A common problem with home care services is that aging adults don’t like the sound of them. Your senior may not understand what senior care providers do or she may worry that you’re abandoning her to strangers. Regardless of the cause, you need to work past those misconceptions.
Go Slowly with Everything
Rapid changes are not going to help at all. Going as slowly as possible is going to be the better option in this situation. The idea here is to give your elderly family member as much time as possible to get accustomed to the idea and to realize why this is something helpful. When you do introduce actual home care providers, do so for only a short period of time.
Make a List of Reasons for Extra Help
Once your elderly family member understands why this is beneficial, she may well come around. Toward that end, it’s a good idea to give her as full a list as possible of reasons that this extra help is useful. If your elderly family member doesn’t want to hear about ways that this can help her, focus your list on ways that they can help you.
Try to Avoid Outright Lying
Some people might tell you to make up whatever you need to make up in order to help your senior to accept the idea of home care providers. This is dangerous, though, because often even white lies can be found out quite easily. You’re trying to foster a relationship of trust with your family member. Lying about the home care services that you both need is not a good way to do that. Once trust is broken, your elderly family member may find it difficult to believe anything you have to say.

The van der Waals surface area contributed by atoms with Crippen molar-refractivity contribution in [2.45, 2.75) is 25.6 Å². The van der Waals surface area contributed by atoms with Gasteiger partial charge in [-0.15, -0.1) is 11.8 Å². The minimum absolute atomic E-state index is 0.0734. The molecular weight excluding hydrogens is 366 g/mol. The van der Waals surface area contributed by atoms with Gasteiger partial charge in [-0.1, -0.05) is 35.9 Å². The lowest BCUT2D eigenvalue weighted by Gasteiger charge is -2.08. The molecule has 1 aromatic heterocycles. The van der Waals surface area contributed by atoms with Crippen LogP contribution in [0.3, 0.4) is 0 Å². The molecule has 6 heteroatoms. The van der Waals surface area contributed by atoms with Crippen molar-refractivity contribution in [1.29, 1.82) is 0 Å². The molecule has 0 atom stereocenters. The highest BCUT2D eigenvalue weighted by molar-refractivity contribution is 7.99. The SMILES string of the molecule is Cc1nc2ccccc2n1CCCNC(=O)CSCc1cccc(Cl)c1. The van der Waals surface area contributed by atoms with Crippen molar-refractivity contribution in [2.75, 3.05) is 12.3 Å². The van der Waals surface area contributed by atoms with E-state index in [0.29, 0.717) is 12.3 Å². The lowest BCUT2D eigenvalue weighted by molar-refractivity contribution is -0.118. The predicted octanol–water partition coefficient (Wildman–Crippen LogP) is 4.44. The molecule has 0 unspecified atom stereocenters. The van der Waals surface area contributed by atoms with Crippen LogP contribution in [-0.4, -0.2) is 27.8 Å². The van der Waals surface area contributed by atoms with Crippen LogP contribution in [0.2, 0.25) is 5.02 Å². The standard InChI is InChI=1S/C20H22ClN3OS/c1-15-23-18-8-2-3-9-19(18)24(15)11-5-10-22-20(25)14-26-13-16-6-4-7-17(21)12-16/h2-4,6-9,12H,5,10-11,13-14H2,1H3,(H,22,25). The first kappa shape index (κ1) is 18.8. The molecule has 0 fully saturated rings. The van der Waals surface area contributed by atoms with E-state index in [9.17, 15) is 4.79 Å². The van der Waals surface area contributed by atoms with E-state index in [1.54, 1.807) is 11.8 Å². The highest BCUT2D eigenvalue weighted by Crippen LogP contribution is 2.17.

Give Your Senior Some Options
Your senior may feel out of control with this situation. If you can allow her to have as many options as possible, it can be much easier to earn her agreement. For instance, you might compromise and allow her to select specific days to be trial days for senior care providers. Once she feels more comfortable, you might be able to be more flexible about timing.
If your elderly family member is still upset about the idea of having elder care providers around, try to get to the bottom of those feelings. She may be able to eventually break it down for you in a way that you can understand and do something about.
If you or an aging loved one are considering elder care in Bordentown, NJ, please call the caring staff at Care Street Home Care. You can reach our Mercer/Burlington Division at (609) 496-5666.
Dr. Shelly, as he is fondly known, has served as an Alzheimer’s Support Group Facilitator in Mercer County and is a Certified Dementia Instructor. Knowledgeable, compassionate, and unusually devoted, his guidance is crucial in helping families understand their options and render decisions for their loved ones’ care plan. Dr. Shelly’s extensive experience, sincere and pleasant demeanor, and professional affiliations have made him a vital asset to Care Street.
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